Stormy Daniels meets US prosecutors in Trump probe: lawyer

United States prosecutors met Stormy Daniels on Wednesday as they decide whether to charge ex-president Donald Trump over hush money paid to the porn star before the 2016 election, her lawyer said.

If the Manhattan district attorney were to indict Trump, the 76-year-old would become the first former president charged with a crime.

It could also upend his bid to win the Republican nomination for the 2024 presidential election.

The investigation centers on $130,000 paid weeks before the 2016 polls to stop Daniels, real name Stephanie Clifford, from going public about an affair she says she had with Trump years earlier.

Trump has denied having an affair with Daniels.

Daniels' lawyer Clark Brewster said on Twitter that his client met prosecutors at the request of the district attorney's office.

"Stormy responded to questions and has agreed to make herself available as a witness, or for further inquiry if needed," Brewster said.

Daniels later re-posted the message, thanking her attorney for his support in "our continuing fight for truth and justice."

Trump has been given the opportunity to testify by District Attorney Alvin Bragg's team but will almost certainly decline, to avoid potentially incriminating himself.

Experts say the invitation is a sign that he will almost certainly be charged.

In a post on his online platform Truth Social, Trump said that, in the "Daniels matter," he had "relied on counsel in order to resolve this Extortion... which took place a long time ago." It was not immediately clear if he was admitting that the payment had been made.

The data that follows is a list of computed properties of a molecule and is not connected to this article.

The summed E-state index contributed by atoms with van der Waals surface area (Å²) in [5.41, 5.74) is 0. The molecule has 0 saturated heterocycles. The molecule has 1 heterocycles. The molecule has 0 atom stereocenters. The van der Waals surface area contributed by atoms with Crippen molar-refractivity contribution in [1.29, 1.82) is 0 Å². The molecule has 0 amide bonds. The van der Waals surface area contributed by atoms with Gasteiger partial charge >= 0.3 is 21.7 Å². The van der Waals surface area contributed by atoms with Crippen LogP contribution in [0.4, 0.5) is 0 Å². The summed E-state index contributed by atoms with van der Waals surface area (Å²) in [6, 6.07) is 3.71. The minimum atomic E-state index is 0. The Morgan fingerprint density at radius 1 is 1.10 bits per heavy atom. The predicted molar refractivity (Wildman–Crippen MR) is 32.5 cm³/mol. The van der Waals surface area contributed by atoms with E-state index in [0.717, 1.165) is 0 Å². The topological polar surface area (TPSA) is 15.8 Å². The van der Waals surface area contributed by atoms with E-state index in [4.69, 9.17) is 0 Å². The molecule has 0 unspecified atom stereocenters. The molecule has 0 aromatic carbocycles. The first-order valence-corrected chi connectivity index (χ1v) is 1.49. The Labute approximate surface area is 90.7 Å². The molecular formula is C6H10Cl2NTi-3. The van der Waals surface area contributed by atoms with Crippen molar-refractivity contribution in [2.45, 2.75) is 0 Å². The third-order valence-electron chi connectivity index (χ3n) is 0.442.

On Monday, Trump's former lawyer Michael Cohen testified before a grand jury in New York. The payment to Daniels was made by Cohen, who said he was later reimbursed.

The payment, if not properly accounted for, could result in a misdemeanor charge related to falsifying of business records. That might be raised to a felony if the false accounting was intended to cover up a second crime, such as a campaign finance violation, The New York Times has reported.

Trump is facing several criminal probes at state and federal level over possible wrongdoing before, during and after his first term in office that threaten his new run at the White House.

In Georgia, a prosecutor is investigating Trump and his allies' efforts to overturn his 2020 election loss in the southern state. The grand jury in that case has recommended multiple indictments, the forewoman revealed last month.

The former president is also the subject of a federal probe into his handling of classified documents as well as his possible involvement in the January 6, 2021, assault on the US Capitol.